Volume 13, Issue 4 (Winter 2010)                   Physiol Pharmacol 2010, 13(4): 340-352 | Back to browse issues page

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khajehpour L, Rezayof A, Zarrindast M R. Involvement of central amygdala muscarinic receptors in morphine-induced amnesia in rat. Physiol Pharmacol. 2010; 13 (4) :340-352
URL: http://ppj.phypha.ir/article-1-600-en.html
Abstract:   (16885 Views)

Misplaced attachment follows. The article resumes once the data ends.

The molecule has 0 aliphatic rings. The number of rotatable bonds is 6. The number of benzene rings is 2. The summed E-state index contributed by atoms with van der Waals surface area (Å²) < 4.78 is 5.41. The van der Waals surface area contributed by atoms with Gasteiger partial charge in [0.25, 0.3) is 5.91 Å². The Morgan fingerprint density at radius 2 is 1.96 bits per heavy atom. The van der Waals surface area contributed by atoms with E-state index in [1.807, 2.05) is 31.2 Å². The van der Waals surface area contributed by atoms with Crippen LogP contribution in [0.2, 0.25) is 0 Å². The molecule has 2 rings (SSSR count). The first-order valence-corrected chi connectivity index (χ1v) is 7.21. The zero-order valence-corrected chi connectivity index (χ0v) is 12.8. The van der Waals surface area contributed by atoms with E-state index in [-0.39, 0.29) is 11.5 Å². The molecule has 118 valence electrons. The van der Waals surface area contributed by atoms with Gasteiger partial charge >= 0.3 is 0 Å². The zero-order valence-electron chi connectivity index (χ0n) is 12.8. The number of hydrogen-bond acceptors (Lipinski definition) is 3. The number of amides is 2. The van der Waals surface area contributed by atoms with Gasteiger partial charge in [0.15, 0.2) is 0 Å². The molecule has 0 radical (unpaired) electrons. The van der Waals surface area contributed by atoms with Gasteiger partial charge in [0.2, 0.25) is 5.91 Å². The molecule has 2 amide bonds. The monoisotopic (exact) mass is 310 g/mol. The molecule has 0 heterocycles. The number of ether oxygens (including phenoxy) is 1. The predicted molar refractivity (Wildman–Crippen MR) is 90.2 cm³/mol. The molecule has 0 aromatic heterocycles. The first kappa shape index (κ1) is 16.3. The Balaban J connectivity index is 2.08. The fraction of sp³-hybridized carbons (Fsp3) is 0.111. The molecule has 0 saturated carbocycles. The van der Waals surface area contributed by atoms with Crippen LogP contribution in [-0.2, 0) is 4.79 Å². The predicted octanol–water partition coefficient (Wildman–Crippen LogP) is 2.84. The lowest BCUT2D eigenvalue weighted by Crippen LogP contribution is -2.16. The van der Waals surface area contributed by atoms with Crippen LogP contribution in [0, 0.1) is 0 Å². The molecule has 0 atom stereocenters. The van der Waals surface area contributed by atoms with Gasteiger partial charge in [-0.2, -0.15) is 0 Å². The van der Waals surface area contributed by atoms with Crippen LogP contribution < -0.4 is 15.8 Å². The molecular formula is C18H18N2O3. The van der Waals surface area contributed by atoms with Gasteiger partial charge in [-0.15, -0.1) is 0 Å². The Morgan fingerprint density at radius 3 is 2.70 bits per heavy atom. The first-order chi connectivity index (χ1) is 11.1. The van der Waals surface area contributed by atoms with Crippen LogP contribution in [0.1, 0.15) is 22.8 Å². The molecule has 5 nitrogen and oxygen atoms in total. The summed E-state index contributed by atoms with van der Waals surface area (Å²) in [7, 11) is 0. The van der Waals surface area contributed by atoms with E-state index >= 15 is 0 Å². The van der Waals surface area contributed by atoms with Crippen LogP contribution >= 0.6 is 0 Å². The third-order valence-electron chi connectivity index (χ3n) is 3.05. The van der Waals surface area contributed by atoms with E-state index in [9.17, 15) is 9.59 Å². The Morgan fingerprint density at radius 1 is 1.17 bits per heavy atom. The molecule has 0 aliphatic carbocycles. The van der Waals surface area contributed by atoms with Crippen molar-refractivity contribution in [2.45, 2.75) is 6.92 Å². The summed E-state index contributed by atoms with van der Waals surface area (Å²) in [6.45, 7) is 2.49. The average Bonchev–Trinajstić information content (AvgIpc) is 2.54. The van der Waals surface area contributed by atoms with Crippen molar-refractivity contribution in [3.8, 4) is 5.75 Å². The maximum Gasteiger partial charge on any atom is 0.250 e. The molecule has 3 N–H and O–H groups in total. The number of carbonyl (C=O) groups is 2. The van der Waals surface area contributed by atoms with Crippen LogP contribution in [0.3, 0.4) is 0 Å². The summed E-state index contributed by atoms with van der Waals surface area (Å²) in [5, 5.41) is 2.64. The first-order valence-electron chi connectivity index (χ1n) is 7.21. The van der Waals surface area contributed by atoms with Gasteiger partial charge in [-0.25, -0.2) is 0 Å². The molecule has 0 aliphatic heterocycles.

Introduction: Learning and memory processes result from interaction of neurotransmitter systems in various brain regions such as amygdala and hippocampus. Considering that morphine induces memory impairment, in the current study, we examined the possible role of cholinergic muscarinic receptors of the central amygdala (CeA) on the morphine-induced amnesia in adult male Wistar rats. Methods: A week after the surgery during which cannulas were bilaterally implanted in the CeA nuclei of the amygdale, the animals were trained and tested in a step-through type passive avoidance task with 24 h interval time. Memory retrieval was measured by step-through latency, which is the latency to enter into the black shocked compartment. Results: Post-training subcutaneous (s.c.) administration of morphine (5 and 7.5 mg/kg) dose-dependently decreased the step-through latency, suggesting morphine-induced amnesia. Post-training intra-CeA microinjection of pilocarpine (1 and 1.5 μg/rat), muscarinic receptor agonist, significantly decreased the amnesia induced by post-training administration of morphine (7.5 mg/kg s.c.). Moreover, post-training co-administration of a muscarinic receptor antagonist, scopolamine (0.5 and 0.6 μg/rat, intra-CeA) with an ineffective dose of morphine (2.5 mg/kg) inhibited memory retrieval. Post-training administration of the lower doses of scopolamine also reversed the influence of pilocarpine on the morphine response. It is important to note that post-training intra-CeA administration of the same doses of pilocarpine or scopolamine by itself had no effect on memory retrieval. Conclusion: The present results suggest that cholinergic muscarinic receptors of the central amygdala nuclei may play an important role in morphine-induced amnesia.
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